Hastings Law Journal
A profession's secret is the analytical art through which its practitioners work. Donald Schön has used the term "reflection-in-action" to describe the processes through which architects and other professionals unravel and resolve the "uncertainty, uniqueness, and conflict" in the "indeterminate zones" of professional work. He has argued that because these processes cannot be reduced to a code of natural rules, inquiry into them often is closed off. Through a process of "mystification" superior professionals are said to have more "wisdom" or "talent" or "intuition" or other "junk categories" of characteristics. He also has argued that effective reflection-in-action can be understood better and taught better if it is treated as an art, "not inherently mysterious... [but instead] rigorous in its own terms." The legal profession's analytical art is primarily diagnostic and predictive or strategic. ....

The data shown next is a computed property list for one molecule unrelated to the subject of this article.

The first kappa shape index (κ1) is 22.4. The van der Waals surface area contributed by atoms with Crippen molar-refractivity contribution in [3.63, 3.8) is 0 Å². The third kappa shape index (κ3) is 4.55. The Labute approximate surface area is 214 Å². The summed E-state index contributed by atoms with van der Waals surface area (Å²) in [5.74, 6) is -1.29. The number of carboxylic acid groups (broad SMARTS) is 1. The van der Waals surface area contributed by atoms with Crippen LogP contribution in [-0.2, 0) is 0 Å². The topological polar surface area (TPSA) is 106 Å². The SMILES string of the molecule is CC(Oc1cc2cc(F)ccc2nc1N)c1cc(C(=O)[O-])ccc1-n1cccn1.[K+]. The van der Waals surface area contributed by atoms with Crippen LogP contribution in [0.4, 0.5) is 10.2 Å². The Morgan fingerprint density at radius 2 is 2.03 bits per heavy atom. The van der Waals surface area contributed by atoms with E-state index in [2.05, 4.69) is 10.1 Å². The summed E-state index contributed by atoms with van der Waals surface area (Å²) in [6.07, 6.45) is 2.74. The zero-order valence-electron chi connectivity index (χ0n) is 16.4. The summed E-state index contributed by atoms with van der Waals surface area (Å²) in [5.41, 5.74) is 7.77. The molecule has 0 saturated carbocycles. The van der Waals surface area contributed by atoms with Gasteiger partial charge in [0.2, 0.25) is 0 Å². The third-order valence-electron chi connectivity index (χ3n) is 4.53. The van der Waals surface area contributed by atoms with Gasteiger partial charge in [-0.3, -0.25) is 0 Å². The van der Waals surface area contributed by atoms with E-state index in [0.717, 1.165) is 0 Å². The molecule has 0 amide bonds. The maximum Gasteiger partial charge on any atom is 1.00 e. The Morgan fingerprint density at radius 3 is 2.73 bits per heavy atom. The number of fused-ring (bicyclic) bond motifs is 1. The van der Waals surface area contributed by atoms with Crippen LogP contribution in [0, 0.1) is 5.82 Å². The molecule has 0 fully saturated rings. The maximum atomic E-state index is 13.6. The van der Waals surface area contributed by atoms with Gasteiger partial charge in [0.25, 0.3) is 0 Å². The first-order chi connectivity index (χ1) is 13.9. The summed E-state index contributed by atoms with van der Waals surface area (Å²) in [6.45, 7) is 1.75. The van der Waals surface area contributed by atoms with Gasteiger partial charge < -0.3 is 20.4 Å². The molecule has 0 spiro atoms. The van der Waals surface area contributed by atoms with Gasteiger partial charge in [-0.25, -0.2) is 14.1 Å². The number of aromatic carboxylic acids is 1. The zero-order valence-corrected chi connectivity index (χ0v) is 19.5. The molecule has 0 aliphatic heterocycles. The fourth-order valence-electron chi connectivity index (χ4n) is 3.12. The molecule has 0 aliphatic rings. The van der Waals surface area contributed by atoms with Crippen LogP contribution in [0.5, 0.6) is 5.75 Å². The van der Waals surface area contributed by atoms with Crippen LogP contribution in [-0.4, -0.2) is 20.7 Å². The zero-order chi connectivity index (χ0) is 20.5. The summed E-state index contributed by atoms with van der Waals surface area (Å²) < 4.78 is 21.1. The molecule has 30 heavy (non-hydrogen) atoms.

This article, then, is a preliminary inquiry into the art of critique, meant to open up (but not necessarily to resolve) issues that have not been explored previously. Sections I and II examine the art of Socratic critique and the differences between a class taught with a Socratic critique and one taught with the Langdellian method. Section II particularly considers the effect on critique of students' and teachers' experiences in the classroom, as well as the role of critique in carrying to advanced levels the analytical skills taught in the classroom. Section III explores analytical arts as received paradigms of creativity, as well as the effect of critique on creativity. Section IV discusses some barriers to effective critique, and section V considers some matters of structure and technique.
Richard K. Neumann Jr.,
A Preliminary Inquiry Into The Art of Critique, 40 Hastings L.J. 725
Available at: http://scholarlycommons.law.hofstra.edu/faculty_scholarship/617